Bostons 10 Point Coalition

These Sisters and Brothers have been doing some wonderful work in Boston.  We solicited their help with helping us to establish our Street Worker and Clergy Night Walk Initiatives.  Attached is a link about the organization and little background:

The Boston TenPoint Coalition (BTPC) is an ecumenical group of Christian clergy and lay leaders working to mobilize the community around issues affecting Black and Latino youth.

The Boston TenPoint Coalition’s programs are unique because they:

  • Focus on some of our communities “troubled youth,” youth that other agencies most frequently are unable to serve. We work with high-risk youth as their shattered lives and dreams are reflected in their violent and oftentimes callous and/or self-destructive behaviors.
  • Operate in collaboration with other community-based, governmental, and private sector institutions that are also committed to the revitalization of the families and communities in which our youth are raised. By working with other institutions, we reduce duplication of effort.

The Boston TenPoint Coalition is faith-based because faith breeds a sense of hope and provides the nurturing yet structured principles and environment that many youth lack. We are a coalition that collectively aspires to make the “Boston Miracle” continue to work.

Detroit 300 Patrols Neighborhood Where Teen was Raped


Locking arms in a west side neighborhood, the Detroit 300 praised, then patrolled.  They marched to the alley in the area off Pacific near Tireman where a 13-year-old girl was recently raped on her way to school between 7:00 and 8:00 in the morning.  Police say the girl was pulled into the bushes.

Detroit 300 went door-to-door showing the police composite picture of the suspect.

During their patrol, the 300 asked Fox 2 to listen in on some information they believe is new.  A woman told the group of another rape to a teenager.  The woman supplying the information asked us not to disclose her identity.

“Another 13-year-old, she was around 13, 14, she was raped Sunday morning on the Pacific bridge, early in the morning.  He jumped from the side of the bridge with a pistol and pulled
her back down and raped her and then let her go.”

“We just learn that there may have been a rape just on Sunday of another teenage girl that may not have been reported,” said Angelo Henderson with the Detroit 300.  “So we learn this kind of information when we’re out talking to people. They share.  And so that’s what we’re trying to do, to be the bridge when it comes to information.”

We asked the Detroit 300 what would they do if they had somebody who pointed out the rapist?  They said they would call their contact with Detroit Police.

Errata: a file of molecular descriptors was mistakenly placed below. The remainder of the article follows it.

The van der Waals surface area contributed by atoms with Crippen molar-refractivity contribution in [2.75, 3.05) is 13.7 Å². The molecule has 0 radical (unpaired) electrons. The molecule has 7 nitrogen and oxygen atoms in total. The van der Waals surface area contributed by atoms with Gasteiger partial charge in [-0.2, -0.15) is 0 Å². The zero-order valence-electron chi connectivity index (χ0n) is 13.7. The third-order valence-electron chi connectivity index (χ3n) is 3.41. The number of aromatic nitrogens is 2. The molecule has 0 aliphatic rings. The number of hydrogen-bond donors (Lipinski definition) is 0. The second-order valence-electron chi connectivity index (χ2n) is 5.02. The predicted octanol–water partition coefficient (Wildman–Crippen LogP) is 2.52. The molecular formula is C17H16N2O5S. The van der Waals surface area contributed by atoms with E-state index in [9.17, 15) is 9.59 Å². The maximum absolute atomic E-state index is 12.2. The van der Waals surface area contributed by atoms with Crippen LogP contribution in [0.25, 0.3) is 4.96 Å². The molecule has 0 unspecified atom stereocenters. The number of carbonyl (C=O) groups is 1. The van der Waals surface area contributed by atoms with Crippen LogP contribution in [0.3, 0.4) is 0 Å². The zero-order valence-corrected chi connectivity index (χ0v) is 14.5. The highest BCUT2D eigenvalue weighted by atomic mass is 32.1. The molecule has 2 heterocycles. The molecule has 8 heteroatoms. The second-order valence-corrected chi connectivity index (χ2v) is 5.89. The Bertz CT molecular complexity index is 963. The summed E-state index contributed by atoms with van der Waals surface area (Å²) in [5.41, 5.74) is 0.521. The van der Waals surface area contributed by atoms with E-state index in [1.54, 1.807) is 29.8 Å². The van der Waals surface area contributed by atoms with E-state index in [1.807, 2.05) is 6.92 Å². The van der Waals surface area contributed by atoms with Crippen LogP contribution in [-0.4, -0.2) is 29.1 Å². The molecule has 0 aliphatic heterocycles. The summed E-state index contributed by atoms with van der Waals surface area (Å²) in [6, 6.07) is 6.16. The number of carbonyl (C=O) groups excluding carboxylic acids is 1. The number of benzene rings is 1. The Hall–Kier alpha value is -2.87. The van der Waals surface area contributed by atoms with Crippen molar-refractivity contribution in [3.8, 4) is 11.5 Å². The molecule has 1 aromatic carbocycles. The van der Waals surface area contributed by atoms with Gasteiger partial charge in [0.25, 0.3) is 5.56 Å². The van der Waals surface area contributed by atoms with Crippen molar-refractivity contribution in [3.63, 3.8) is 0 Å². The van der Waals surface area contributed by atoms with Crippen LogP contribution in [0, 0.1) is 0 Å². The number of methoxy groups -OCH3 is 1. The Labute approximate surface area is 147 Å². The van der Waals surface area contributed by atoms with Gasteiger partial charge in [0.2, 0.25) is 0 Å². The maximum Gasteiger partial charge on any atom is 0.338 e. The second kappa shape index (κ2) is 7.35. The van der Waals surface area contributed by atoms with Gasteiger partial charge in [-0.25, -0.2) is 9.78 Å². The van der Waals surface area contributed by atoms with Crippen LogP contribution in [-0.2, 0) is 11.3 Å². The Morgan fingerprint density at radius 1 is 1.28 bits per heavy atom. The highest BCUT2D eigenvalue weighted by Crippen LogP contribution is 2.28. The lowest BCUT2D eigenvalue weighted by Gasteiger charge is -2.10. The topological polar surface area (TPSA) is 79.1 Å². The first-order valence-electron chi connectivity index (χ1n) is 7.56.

Meanwhile, if you have any information, you are asked to call Detroit Police or Crime Stoppers at 1-800-SPEAK-UP.

Detroit 300 Looks for Rapist

Detroit Night Walks: The Black Church Stands Up for Peace!


Detroit Night Walks: The Black Church Stands Up for Peace!

DETROIT (WXYZ) – The crime and violence in Detroit, the carjackings, shootings and break-ins, have sparked a new initiative called “Night Walks” and they will be happening week after week.

Bishops, pastors, parishioners and others will be walking through different neighborhoods to let people know someone cares and something is being done.

Friday night was the first walk and 7 Action News went along. There were instructions and prayers, then walking and singing. It’s all intended to send a very serious message.

They are tired of the crime and they want a better city for all the people who live here. They walked several blocks and even stopped cars to spread the word.

They are calling themselves soldiers and say they won’t stop the walks until the crime rate goes down and even then they may continue.


After their first training and “Night Walk,” on Friday on at Solomon’s Temple on Detroit’s east side , the Detroit Clergy Team organizing Detroit Night Walks are calling for anyone of good will to join them in prayer and set a new tone in the City. On Saturday May 26 at 2pm, thousands are expected to gather at five churches for a “313 Prayer Rally” to end the violence.

Here are the participating churches: Second Ebenezer Church, 14601 Dequindre, Lighthouse Community Church, 15820 Wyoming, Third New Hope , 5439 West Warren, Citadel of Faith Covenant Church, 1419 W. Warren Ave. and Grace In Action, 7725 West Vernor, Fellowship Chapel, 7707 West Outer Drive

Read more:

Detroit 300 on a Mission to Catch the Lame that Shot a 9 month old Baby with a AK-47!!

We will catch this lame!  The streets are screaming information on this one!

Read this Article about Detroit 300 initiative